Where Does Phosphorus Come From?

Phosphorous is a chemical element that exists on Earth as phosphate-containing minerals, typically bound to oxygen. Phosphorous does not exist on Earth as a free element.

Phosphorous is a non-metallic element that comes from certain types of minerals, and exists in four main forms: white, red, violet and black. White phosphorous is the most toxic and least stable of the forms of phosphorous. White phosphorous burns in air and causes burns upon skin contact. Heating white phosphorous or exposing it to light converts it to red phosphorous. Red phosphorous is more stable than its white counterpart and is a major component of matches, pyrotechnics and pesticides. Black phosphorous forms under high pressure, is structurally similar to graphite, and is the most stable of the forms. Violet phosphorous results from the super-heating of red phosphorous.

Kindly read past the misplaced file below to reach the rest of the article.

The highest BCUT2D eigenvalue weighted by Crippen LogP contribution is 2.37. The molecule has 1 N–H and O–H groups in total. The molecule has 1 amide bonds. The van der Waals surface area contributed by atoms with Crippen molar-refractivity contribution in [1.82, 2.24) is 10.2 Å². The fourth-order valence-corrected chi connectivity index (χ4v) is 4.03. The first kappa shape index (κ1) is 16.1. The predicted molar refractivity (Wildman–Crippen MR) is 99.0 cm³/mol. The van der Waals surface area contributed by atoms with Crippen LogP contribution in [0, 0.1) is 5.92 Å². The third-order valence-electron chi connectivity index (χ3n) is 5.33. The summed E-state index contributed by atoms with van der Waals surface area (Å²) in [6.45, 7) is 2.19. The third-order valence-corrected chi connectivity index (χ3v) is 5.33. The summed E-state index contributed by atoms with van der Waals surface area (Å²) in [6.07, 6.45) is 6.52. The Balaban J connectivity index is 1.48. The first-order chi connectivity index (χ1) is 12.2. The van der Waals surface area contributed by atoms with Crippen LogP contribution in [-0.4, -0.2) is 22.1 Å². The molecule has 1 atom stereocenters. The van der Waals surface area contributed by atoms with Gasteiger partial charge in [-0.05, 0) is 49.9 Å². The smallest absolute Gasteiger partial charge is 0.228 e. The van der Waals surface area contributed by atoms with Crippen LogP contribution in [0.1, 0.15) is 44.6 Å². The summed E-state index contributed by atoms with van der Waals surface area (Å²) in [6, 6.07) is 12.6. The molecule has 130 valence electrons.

Phosphorous is an important element on Earth due to its presence in DNA and in adenosine triphosphate, the molecule of energy for cells. It is an important nutrient to plants, but excess phosphorous is a pollutant of waterways when it causes excessive algal blooms that alter stream balance.

The former use of white phosphorous, instead of red, in match production was a major health risk to match factory workers. Exposure to white phosphorous vapors causes wounds in the mouth and eventual degradation of the jaw.